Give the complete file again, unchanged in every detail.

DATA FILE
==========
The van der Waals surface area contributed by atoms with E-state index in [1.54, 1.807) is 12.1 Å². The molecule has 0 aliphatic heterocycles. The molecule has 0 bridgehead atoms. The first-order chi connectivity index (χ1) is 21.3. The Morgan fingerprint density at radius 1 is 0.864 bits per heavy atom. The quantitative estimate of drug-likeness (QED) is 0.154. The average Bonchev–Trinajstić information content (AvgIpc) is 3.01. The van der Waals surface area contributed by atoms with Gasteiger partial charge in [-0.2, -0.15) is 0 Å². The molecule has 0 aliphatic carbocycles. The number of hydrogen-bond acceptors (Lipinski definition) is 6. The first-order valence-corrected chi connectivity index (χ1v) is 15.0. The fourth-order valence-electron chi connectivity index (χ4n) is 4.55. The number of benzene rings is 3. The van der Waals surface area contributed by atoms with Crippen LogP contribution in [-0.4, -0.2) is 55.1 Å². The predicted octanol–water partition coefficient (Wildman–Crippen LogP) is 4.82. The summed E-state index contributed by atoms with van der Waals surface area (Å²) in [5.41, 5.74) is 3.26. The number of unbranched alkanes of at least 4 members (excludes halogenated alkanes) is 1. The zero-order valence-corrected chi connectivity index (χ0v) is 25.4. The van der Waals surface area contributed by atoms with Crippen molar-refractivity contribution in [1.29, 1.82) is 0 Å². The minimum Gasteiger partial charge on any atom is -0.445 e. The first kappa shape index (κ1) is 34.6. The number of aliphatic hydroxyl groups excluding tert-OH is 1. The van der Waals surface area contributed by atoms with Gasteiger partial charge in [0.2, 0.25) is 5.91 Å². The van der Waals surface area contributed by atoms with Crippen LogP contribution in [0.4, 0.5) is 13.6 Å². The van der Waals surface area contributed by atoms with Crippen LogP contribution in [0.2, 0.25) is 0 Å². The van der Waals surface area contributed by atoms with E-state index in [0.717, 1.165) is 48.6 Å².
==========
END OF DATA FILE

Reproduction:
The van der Waals surface area contributed by atoms with E-state index in [1.54, 1.807) is 12.1 Å². The molecule has 0 aliphatic heterocycles. The molecule has 0 bridgehead atoms. The first-order chi connectivity index (χ1) is 21.3. The Morgan fingerprint density at radius 1 is 0.864 bits per heavy atom. The quantitative estimate of drug-likeness (QED) is 0.154. The average Bonchev–Trinajstić information content (AvgIpc) is 3.01. The van der Waals surface area contributed by atoms with Gasteiger partial charge in [-0.2, -0.15) is 0 Å². The molecule has 0 aliphatic carbocycles. The number of hydrogen-bond acceptors (Lipinski definition) is 6. The first-order valence-corrected chi connectivity index (χ1v) is 15.0. The fourth-order valence-electron chi connectivity index (χ4n) is 4.55. The number of benzene rings is 3. The van der Waals surface area contributed by atoms with Crippen LogP contribution in [-0.4, -0.2) is 55.1 Å². The predicted octanol–water partition coefficient (Wildman–Crippen LogP) is 4.82. The summed E-state index contributed by atoms with van der Waals surface area (Å²) in [5.41, 5.74) is 3.26. The number of unbranched alkanes of at least 4 members (excludes halogenated alkanes) is 1. The zero-order valence-corrected chi connectivity index (χ0v) is 25.4. The van der Waals surface area contributed by atoms with Crippen molar-refractivity contribution in [1.29, 1.82) is 0 Å². The minimum Gasteiger partial charge on any atom is -0.445 e. The first kappa shape index (κ1) is 34.6. The number of aliphatic hydroxyl groups excluding tert-OH is 1. The van der Waals surface area contributed by atoms with Gasteiger partial charge in [0.2, 0.25) is 5.91 Å². The van der Waals surface area contributed by atoms with Crippen LogP contribution in [0.4, 0.5) is 13.6 Å². The van der Waals surface area contributed by atoms with Crippen LogP contribution in [0.2, 0.25) is 0 Å². The van der Waals surface area contributed by atoms with E-state index in [0.717, 1.165) is 48.6 Å².